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Various Artists (Concept albums & Themed compilations) - Revolution: Underground Sounds of 1968 CD (album) cover


Various Artists (Concept albums & Themed compilations)


Various Genres

4.00 | 1 ratings

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Prog Reviewer
4 stars The era of psychedelic rock in the late sixties has been compiled many times. This new Esoteric Recordings 3-CD box approaches that innovative era from quite a fresh (and definitely prog-minded) view, by concentrating on the year 1968 only, on British music.

The 2-page introduction by Mark Powell is in itself an excellent summarization of the most radical artistic development of rock that took place within a few years. The changes really started in the spring of 1967. The Beatles had a leading role, and all of a sudden bands that had been playing r&b changed their style, e.g. The Moody Blues, Pink Floyd, Cream, Procol Harum.. "The emphasis was now on 'serious' rock music. The single was not seen as an adequate medium to express one's artistic ideas, albums were ambitious and often conceptual in nature and tracks were up to twenty minutes long catering to the demands of an eager 'underground' audience." The terms underground and progressive "came to encompass many different musical styles that were all listened to and purchased by the same social group comprising mainly of hippies and students. Styles such as psychedelic rock, jazz-rock, space rock, folk rock and blues-rock all became classed as 'Progressive' or 'Underground'", Powell writes. The year 1968 is perhaps the most fruitful year ever in the development of rock. There were also various media supporting the new artists, and Powell gives a lot of credit to the legendary DJ John Peel.

The 48-page illustrated booklet introduces each artist in alphabetical order (not the running order) which is wise. I'd preferred the print to be slightly larger. The texts are well written and contain a lot of information in an economic space (roughly one page per artist). Many of the artists aren't that well known by even an advanced listener, so the set is very worthy also as a reference source. Well, especially in the case of GENESIS (represented by 'One Eyed Hound' and 'That's Me') the band's latest phases are a bit irrelevant in this context... About the selection of artitsts; anyone with a good knowledge on early prog can easily name several important bands that are missing: Pink Floyd, The Nice, Family, The Moody Blues, Soft Machine. The best known prog acts included here, besides Genesis, are JETHRO TULL ('My Sunday Feeling'), CARAVAN ('Place of My Own' and 'Magic Man'), VdGG ('People You Were Going to'), PROCOL HARUM ('Shine on Brightly') and BARCLAY JAMES HARVEST ('Early Morning' and 'Mr. Sunshine'). TRAFFIC's here too, and so is GILES, GILES & FRIPP ('Suite No. 1').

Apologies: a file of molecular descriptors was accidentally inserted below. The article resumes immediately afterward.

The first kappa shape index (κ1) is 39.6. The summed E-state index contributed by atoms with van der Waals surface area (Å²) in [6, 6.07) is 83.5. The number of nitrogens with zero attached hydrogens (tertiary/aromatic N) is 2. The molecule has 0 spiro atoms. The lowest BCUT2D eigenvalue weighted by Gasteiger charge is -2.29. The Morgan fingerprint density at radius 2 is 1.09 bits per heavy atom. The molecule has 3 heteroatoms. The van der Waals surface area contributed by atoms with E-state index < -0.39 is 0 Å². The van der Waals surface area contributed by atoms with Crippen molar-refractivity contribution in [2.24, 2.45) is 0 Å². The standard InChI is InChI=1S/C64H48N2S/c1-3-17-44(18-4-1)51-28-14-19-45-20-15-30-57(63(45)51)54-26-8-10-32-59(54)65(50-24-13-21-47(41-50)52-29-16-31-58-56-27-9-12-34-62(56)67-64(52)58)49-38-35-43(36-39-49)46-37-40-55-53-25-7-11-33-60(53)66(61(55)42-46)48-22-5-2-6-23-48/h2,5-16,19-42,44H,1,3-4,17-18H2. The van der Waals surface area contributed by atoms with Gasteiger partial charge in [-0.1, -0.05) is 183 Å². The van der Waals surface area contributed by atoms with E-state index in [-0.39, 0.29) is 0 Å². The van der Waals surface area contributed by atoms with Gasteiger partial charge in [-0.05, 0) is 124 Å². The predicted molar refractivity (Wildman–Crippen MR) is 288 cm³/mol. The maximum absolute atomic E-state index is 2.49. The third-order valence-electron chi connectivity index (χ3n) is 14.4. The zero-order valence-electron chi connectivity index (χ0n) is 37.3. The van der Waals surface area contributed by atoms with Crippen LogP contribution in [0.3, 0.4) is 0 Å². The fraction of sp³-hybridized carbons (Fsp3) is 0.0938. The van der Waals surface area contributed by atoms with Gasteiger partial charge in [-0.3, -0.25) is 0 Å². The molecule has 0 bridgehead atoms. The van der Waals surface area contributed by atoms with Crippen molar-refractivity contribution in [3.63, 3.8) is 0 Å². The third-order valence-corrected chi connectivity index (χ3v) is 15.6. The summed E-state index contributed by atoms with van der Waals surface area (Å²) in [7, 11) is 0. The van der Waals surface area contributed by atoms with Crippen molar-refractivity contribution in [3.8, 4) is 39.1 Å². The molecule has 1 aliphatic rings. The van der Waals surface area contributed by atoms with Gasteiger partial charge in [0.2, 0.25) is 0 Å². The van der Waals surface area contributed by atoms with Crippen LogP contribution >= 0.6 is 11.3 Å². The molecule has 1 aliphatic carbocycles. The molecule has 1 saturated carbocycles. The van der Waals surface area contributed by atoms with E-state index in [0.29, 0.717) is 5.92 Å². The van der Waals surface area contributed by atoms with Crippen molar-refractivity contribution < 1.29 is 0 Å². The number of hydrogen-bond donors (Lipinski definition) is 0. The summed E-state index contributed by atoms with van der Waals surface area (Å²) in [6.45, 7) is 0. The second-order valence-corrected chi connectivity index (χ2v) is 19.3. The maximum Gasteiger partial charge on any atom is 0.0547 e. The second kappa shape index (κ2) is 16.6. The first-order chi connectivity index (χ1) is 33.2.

Of course this set isn't particularily about [proto] prog, nor about psychedelic rock even though a part of the contents naturally naturally can be pigeonholed into psychedelic rock: TOMORROW (featuring Steve Howe), PRETTY THINGS, SAM GOPAL... First and foremost the set showcases the diversity of styles. There are folk rock acts such as PENTANGLE and JOHN MARTYN, blues-rock such as FLEETWOOD MAC ('Black Magic Woman'), STATUS QUO ('Paradise Flat'), JOHN MAYALL ('Fly Tomorrow') and JEFF BECK ('Shape of Things'). DEEP PURPLE both starts and ends the whole set ('And the Address' and 'Mandrake Root'). BRIAN AUGER & JULIE DRISCOLL's 'This Wheel's on Fire' and ARTHUR BROWN's 'Fire!' were the ones I'd replace for being so often compiled. Examples of musicians that found fame in their later bands are Jeff Lynne and Roy Wood (of IDLE RACE and THE MOVE respectively) before they joined forces in ELO. Also the Shulman Brothers of Gentle Giant are here: Simon Dupree & the Big Sound released the psychedelic single 'We Are the Moles' as THE MOLES, which was rumoured to be The Beatles in disguise!

Well, my review turned out to be more like an overall introduction to this set, but understandably reviewing separate songs would be slightly unfocussed in this case. This is exactly the kind of a compilation of which one doesn't have to like each song, and it's extremely unlikely anyway. But despite having some tracks the average listener probably has already, this gives a wonderful and deeply educational slice of rock history.

Matti | 4/5 |


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